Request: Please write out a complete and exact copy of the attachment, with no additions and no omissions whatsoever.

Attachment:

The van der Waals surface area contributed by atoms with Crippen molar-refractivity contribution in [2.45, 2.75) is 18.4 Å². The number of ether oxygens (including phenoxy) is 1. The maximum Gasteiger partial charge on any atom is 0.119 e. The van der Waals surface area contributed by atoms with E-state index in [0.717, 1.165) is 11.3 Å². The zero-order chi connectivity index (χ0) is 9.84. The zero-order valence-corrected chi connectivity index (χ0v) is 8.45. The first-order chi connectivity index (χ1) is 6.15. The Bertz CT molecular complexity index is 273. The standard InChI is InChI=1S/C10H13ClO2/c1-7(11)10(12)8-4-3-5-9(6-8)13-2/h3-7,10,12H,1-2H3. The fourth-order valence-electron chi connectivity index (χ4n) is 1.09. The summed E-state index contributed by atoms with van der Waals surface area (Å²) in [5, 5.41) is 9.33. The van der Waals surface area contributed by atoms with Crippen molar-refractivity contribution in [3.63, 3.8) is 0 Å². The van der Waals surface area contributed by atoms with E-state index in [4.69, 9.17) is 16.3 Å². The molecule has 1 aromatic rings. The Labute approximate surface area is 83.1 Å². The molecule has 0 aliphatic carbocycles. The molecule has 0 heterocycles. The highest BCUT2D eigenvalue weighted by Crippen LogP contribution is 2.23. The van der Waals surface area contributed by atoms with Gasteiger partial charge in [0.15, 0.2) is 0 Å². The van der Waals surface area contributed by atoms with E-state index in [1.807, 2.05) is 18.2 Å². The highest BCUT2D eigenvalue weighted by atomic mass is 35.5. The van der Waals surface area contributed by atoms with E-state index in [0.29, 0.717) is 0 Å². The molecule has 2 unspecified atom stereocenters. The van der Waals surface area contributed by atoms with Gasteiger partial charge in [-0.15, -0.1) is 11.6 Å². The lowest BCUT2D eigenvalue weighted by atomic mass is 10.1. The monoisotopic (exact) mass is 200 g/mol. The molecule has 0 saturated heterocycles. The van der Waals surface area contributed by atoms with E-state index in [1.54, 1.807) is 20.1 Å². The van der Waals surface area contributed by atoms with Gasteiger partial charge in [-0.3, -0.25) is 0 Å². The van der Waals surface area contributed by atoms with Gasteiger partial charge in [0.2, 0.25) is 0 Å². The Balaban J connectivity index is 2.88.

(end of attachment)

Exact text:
The van der Waals surface area contributed by atoms with Crippen molar-refractivity contribution in [2.45, 2.75) is 18.4 Å². The number of ether oxygens (including phenoxy) is 1. The maximum Gasteiger partial charge on any atom is 0.119 e. The van der Waals surface area contributed by atoms with E-state index in [0.717, 1.165) is 11.3 Å². The zero-order chi connectivity index (χ0) is 9.84. The zero-order valence-corrected chi connectivity index (χ0v) is 8.45. The first-order chi connectivity index (χ1) is 6.15. The Bertz CT molecular complexity index is 273. The standard InChI is InChI=1S/C10H13ClO2/c1-7(11)10(12)8-4-3-5-9(6-8)13-2/h3-7,10,12H,1-2H3. The fourth-order valence-electron chi connectivity index (χ4n) is 1.09. The summed E-state index contributed by atoms with van der Waals surface area (Å²) in [5, 5.41) is 9.33. The van der Waals surface area contributed by atoms with Crippen molar-refractivity contribution in [3.63, 3.8) is 0 Å². The van der Waals surface area contributed by atoms with E-state index in [4.69, 9.17) is 16.3 Å². The molecule has 1 aromatic rings. The Labute approximate surface area is 83.1 Å². The molecule has 0 aliphatic carbocycles. The molecule has 0 heterocycles. The highest BCUT2D eigenvalue weighted by Crippen LogP contribution is 2.23. The van der Waals surface area contributed by atoms with Gasteiger partial charge in [0.15, 0.2) is 0 Å². The van der Waals surface area contributed by atoms with E-state index in [1.807, 2.05) is 18.2 Å². The highest BCUT2D eigenvalue weighted by atomic mass is 35.5. The van der Waals surface area contributed by atoms with E-state index in [0.29, 0.717) is 0 Å². The molecule has 2 unspecified atom stereocenters. The van der Waals surface area contributed by atoms with Gasteiger partial charge in [-0.15, -0.1) is 11.6 Å². The lowest BCUT2D eigenvalue weighted by atomic mass is 10.1. The monoisotopic (exact) mass is 200 g/mol. The molecule has 0 saturated heterocycles. The van der Waals surface area contributed by atoms with E-state index in [1.54, 1.807) is 20.1 Å². The van der Waals surface area contributed by atoms with Gasteiger partial charge in [-0.3, -0.25) is 0 Å². The van der Waals surface area contributed by atoms with Gasteiger partial charge in [0.2, 0.25) is 0 Å². The Balaban J connectivity index is 2.88.